I spent last Friday afternoon listening to advertising planners, designers and some people who, to be honest, I have no idea what they do (but I think the words “digital” and “experience” are involved). It was a rare and enjoyable event here in Toronto - the initiation of meeting of Toronto Planners Unite.
The courier bag carrying, black plastic rimmed glasses and ironic western shirt wearing crowd is a cultural world away from the store managers and sales managers that populate the kind of retail conferences I sometimes go to. Retailers and salespeople tend to give presentations with 90’s clip art rather than big black backgrounded slides with only the words (in a unique and cutting edge font) “Crisis is the crucible of innovation” or some passage from the Tao Te Ching.
However, a conversation afterwards with an account planner for a mutual restaurant client pulled it together for me. The commonality for a researcher are that both of these crowds need to understand “how” people are behaving and get limited value from the endless “why” questions that make up our surveys. He was suggesting a better way of developing a strategy to position new products was to first understand how consumers are using them and then develop positioning around that – rather than push out a pre-defined positioning. This is putting consumers (or “people”) are the forefront of communication and marketing rather than seeing them as recipients of the messages marketers wish to broadcast.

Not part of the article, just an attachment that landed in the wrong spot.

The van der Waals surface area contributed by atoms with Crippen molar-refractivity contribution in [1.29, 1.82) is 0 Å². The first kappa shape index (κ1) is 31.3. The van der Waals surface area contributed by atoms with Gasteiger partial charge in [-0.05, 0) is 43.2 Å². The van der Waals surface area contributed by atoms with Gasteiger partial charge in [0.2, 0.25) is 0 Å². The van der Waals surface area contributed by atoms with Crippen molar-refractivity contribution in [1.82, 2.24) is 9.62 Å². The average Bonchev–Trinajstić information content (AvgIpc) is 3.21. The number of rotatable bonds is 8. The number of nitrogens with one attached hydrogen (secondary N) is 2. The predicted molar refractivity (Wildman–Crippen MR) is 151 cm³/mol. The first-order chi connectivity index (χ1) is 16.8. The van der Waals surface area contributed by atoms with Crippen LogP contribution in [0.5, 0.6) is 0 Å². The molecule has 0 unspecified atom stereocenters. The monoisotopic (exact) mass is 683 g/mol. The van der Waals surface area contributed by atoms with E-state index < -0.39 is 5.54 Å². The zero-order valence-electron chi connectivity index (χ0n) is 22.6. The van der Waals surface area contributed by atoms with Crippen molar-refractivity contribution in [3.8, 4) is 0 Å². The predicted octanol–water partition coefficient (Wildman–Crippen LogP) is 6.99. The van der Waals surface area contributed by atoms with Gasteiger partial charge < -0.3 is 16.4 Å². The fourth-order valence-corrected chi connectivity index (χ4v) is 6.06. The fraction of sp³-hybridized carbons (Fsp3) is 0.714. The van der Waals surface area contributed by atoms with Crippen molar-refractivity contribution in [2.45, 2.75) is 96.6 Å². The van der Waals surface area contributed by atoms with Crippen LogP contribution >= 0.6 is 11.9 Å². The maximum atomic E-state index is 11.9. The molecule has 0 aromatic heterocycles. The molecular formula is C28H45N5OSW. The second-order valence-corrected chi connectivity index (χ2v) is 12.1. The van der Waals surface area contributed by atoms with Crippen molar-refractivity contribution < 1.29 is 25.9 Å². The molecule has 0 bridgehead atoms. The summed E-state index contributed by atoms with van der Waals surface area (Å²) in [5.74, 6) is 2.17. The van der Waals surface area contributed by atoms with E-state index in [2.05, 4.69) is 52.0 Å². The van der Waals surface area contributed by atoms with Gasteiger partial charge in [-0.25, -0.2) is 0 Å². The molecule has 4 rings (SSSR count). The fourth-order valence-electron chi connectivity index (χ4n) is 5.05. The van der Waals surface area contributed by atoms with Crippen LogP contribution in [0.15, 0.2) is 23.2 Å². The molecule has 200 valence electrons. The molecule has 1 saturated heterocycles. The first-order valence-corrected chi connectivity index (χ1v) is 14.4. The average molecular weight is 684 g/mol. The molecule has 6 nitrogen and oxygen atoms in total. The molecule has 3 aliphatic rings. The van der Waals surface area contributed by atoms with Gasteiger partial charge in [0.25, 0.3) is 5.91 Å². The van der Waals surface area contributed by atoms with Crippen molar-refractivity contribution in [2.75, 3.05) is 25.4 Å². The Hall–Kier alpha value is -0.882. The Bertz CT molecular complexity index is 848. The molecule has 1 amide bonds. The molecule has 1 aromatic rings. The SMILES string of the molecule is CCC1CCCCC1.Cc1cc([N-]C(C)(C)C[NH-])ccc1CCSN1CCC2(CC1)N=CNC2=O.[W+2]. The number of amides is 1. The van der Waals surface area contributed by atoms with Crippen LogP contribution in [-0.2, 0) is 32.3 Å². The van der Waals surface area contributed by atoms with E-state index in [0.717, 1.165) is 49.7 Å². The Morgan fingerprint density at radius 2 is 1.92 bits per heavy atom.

To me what we call “shopper insights” are the means of doing exactly this for packaged goods. Let’s understand how people buy and consume. Let’s not ask them too many questions why or what they intend to do. Most of the time they do not know what they going to do or why.
I am preparing the first report from our newly launched Convenience Shopper Canada study. The richness of the information is beyond anything from any usage and attitude study. The questionnaire is 10 minutes and simply records behaviour in past 24 hours. It is 90% reported behaviour (how) and 10% attitude (why).
Market research has traditionally focused on the attitude and has delivered the opposite – 90% why and 10% how. The technology we have now allows us to measure and observe what people are actually doing like never before. The value of what we produce will be increased for all our clients – whether they work in a downtown agency or manage a chain of convenience stores – if we what we deliver is more of the “how” and less of the endless and often misguided “why”.